What I know is that now my life is different but its better. My sister is the first person who showed me that I can still do the things I enjoy doing I just can’t do them all at once on the same day anymore. I want so much to get back to working out and toning up but at the same time I don’t care that I don’t have the 6 pack abs right now. I don’t want to leave the house for a long period of time just to work on me. There is plenty of time in the future for this. My sister showed me that it’s ok to stay in the house and take naps and just enjoy the company of Charlotte; to not be in a hurry and to enjoy every moment. Before Charlotte, when I would take walks with Bebe I would have my cell phone in one hand and her leash in the other. I was outside but I wasn’t focused on the beauty around me because I was glued to technology. Now when I walk I have Bebe’s leash in one hand and the stroller in the other and there is no time for the sidetrack of technology. I am fully present and more aware than I have ever been before to not only Charlotte but everything around me. When I nurse her I may have the TV on but the majority of time is spent staring at her. I am in awe of this little being that I created and I can’t help but be mesmerized by everything from her cry to her slight smiles.

I am so fortunate to have family that has traveled to be with us these first two weeks. No doubt they were some of the hardest days in my life. The adjusting, the uncertainty, the self-doubt and the enormous weight of having to care for someone who is so tiny and helpless was a lot for me to digest. Now that Charlotte is here there is no break time for me. My old life has been replaced with days that are filled catering to someone else. But for the first time in my life I feel like I truly have a sense of purpose and duty. I may not be making an income right now or working on having the best handstand but I’m responsible for the life of another human being. There is nothing that can be more important than that. My sister, my mom and my in-laws helped me take care of myself so I could care for someone else….and that is the greatest gift of all.

Saturday, April 6, 2013

My Birth Story or Climbing my Everest

“At the moment of commitment, the entire universe conspires to assist you.” – Johann Wolfgang von Goethe

March 31, 2013 – the day I climbed my personal Everest.

I had been training and preparing for this day for the past 9 months. After much researching and thinking I had decided I wanted to have a natural birth. Watching, “The Business of Being Born,” as suggested by my friend and doula Casey was the first time I realized child birth wasn’t an experience to be numbed. Then I read Ina May’s Guide to Natural Childbirth which opened my eyes even more to the possibility of going un-medicated. I started to see there were few reasons to have drugs and that labor was painful but it was not suffering. So just like putting together a team to hike Everest I organized a team I knew would see me to the end of my goal. A team that would ensure my success, and get me to the top of the mountain.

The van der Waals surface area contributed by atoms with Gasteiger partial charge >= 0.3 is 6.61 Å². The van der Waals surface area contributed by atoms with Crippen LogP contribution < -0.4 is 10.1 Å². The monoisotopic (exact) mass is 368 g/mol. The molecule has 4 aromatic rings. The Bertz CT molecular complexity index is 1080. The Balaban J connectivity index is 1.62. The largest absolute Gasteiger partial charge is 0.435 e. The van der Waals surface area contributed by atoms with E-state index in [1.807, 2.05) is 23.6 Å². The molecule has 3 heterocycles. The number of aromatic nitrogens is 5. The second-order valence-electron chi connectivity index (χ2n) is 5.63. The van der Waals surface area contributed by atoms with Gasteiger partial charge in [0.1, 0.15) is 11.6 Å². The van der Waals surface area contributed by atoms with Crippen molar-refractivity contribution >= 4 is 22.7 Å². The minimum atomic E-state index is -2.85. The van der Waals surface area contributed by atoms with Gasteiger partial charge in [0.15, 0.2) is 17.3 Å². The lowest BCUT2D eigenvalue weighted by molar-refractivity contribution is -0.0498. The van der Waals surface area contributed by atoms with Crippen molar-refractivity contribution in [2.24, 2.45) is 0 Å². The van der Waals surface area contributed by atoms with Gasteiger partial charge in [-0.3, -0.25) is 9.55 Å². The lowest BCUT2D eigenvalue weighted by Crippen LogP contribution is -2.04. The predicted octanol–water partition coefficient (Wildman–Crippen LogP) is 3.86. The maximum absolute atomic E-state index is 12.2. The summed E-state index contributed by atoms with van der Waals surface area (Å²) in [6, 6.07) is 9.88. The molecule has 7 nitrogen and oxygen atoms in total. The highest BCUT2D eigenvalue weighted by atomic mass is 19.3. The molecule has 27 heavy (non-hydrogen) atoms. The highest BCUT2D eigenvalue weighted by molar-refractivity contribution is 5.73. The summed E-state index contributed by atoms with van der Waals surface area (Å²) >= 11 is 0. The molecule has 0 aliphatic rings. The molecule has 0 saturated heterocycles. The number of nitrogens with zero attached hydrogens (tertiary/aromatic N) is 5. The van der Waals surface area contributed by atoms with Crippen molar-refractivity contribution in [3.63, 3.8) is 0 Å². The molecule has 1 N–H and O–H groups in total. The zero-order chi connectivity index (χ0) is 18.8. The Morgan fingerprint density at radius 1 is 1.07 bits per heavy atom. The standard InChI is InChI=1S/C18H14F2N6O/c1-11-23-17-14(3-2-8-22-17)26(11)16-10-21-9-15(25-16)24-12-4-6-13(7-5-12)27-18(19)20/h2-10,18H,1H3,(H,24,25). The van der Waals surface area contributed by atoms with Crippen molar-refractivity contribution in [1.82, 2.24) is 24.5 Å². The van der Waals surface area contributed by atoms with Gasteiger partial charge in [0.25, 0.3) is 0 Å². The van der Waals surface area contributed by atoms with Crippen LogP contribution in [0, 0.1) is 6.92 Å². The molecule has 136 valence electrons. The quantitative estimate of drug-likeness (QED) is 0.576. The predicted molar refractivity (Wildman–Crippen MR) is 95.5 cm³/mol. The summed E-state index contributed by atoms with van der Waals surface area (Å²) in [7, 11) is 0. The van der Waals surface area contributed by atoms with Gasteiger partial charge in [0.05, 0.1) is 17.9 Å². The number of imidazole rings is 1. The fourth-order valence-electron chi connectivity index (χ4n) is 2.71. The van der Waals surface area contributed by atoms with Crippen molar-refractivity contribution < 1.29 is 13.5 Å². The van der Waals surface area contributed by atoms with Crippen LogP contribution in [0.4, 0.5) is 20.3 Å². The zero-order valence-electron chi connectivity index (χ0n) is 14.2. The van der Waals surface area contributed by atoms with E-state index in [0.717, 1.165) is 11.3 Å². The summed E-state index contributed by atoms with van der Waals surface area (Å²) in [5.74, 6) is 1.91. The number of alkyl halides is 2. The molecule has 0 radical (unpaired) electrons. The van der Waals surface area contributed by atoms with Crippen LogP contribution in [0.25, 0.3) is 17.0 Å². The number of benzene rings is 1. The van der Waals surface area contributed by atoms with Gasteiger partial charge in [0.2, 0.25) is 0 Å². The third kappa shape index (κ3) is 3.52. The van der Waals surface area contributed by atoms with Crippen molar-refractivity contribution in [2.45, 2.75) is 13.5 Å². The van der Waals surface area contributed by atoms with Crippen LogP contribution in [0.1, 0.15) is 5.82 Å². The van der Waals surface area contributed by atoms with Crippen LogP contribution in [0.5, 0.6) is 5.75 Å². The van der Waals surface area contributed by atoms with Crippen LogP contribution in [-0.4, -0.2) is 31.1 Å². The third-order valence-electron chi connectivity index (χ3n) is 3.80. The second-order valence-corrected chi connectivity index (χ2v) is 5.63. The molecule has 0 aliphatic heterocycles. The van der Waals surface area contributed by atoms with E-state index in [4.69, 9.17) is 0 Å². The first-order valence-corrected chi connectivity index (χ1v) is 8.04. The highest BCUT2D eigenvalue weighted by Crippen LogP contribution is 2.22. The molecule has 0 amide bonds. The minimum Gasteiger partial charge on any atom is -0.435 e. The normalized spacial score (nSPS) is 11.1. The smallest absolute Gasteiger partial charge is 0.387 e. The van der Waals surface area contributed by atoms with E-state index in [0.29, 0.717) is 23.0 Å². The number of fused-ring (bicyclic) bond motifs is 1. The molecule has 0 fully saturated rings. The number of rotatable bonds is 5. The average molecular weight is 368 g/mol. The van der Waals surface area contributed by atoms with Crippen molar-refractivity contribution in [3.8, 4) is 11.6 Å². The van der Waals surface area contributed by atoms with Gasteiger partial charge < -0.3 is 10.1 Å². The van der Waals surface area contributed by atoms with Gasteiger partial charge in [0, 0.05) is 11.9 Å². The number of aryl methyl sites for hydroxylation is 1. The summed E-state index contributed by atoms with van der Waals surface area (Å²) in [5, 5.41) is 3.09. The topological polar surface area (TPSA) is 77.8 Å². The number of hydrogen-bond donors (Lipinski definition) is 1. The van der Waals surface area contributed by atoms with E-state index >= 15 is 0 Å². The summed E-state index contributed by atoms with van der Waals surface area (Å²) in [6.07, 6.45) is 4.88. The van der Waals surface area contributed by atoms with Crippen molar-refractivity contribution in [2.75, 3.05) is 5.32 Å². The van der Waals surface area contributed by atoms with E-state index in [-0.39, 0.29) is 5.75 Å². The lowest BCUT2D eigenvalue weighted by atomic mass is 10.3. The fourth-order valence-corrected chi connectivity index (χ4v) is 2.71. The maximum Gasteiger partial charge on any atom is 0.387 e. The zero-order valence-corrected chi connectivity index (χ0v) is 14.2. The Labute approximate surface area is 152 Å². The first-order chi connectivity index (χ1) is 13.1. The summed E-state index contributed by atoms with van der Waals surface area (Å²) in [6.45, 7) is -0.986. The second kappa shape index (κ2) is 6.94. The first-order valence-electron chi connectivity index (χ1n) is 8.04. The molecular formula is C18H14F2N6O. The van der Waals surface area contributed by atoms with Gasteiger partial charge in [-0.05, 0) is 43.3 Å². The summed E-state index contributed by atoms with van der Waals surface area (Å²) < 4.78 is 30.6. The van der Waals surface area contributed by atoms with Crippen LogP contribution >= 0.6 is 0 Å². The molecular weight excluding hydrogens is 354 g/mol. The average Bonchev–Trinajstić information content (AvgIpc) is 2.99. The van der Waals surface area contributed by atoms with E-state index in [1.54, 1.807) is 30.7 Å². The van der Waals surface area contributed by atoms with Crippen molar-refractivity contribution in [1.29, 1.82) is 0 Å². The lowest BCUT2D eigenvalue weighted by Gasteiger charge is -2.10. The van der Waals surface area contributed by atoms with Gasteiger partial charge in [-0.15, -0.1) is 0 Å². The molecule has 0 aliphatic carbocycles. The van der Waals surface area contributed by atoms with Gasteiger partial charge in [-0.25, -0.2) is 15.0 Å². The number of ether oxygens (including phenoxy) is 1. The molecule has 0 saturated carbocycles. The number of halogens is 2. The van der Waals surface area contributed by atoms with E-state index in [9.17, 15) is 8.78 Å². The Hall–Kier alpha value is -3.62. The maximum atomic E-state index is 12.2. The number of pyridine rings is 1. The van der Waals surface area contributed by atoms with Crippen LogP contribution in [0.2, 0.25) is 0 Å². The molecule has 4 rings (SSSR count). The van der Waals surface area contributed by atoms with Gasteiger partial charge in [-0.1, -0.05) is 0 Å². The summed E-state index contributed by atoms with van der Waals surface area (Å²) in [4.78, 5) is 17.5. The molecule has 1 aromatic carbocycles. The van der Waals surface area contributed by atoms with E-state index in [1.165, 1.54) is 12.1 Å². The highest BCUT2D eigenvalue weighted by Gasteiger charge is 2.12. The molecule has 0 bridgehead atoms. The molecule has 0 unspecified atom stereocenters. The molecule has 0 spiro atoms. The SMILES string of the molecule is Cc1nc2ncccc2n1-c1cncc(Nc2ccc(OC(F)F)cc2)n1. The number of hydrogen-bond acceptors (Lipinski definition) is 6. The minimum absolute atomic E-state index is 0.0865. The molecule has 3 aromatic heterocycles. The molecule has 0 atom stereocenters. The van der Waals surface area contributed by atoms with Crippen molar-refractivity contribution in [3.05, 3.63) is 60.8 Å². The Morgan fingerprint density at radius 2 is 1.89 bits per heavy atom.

38 weeks and ready to climb
Choosing a midwife was the first step for me. As I’ve said before many people automatically thought that because I chose a midwife I was having a home birth. In fact people thought a lot of things about me choosing a midwife. I even had a flight attendant say to me something along the lines of how I probably chose a midwife because it was “cheaper.” It’s actually surprising how little people know about midwives. They can and do everything an OB does but are not trained to perform a c-section. They are natural birth minded and take the approach that a woman’s body knows what it’s doing from the moment it conceives. There were no invasive cervical checks. They supported my decision to decline certain after birth treatments for my baby. They supported my decision to encapsulate the placenta. I wrote a birth plan but it turns out I didn’t even really need it because they did everything I wanted them to do.

I chose the midwives associated with Colorado University Hospital because in addition to having a midwife I also wanted to try a water birth. After researching I saw they were the only midwife group in the state of Colorado that also had water births. A lot of hospitals will let you labor in a tub but make you get out for actual pushing. I wasn’t sure if the water would feel good or not but I knew I wanted that to be an option for myself.

The c-section rate is abysmally high in the United States; one in three women have one. The success rate for climbing Mt. Everest is about 31%. If I wanted to climb my personal Everest I needed another key support person on my team – a doula.

I don’t think a lot of people understand what a doula is. When I told people I was having a doula they would respond with, “Oh well that’s what my husband is for.” Let’s be clear – your husband is not your doula. He can’t be. He is there to support you in your birth but he isn’t a doula. He doesn’t have the knowledge of childbirth a doula has. He doesn’t know the signs and symptoms of labor, the optimal laboring positions or how to best support you in your birth. A doula is the mother to the mother. She is there for you, for emotional and physical support.

My doula happened to be my best friend of 15 years. We had Casey fly out the Thursday before my due date in hopes that this would give her plenty of time to be here before the birth. I knew having a midwife would help support my dreams of a natural childbirth but a doula was another measure to ensure my success. Having my doula be at my house when my labor actually began was amazing.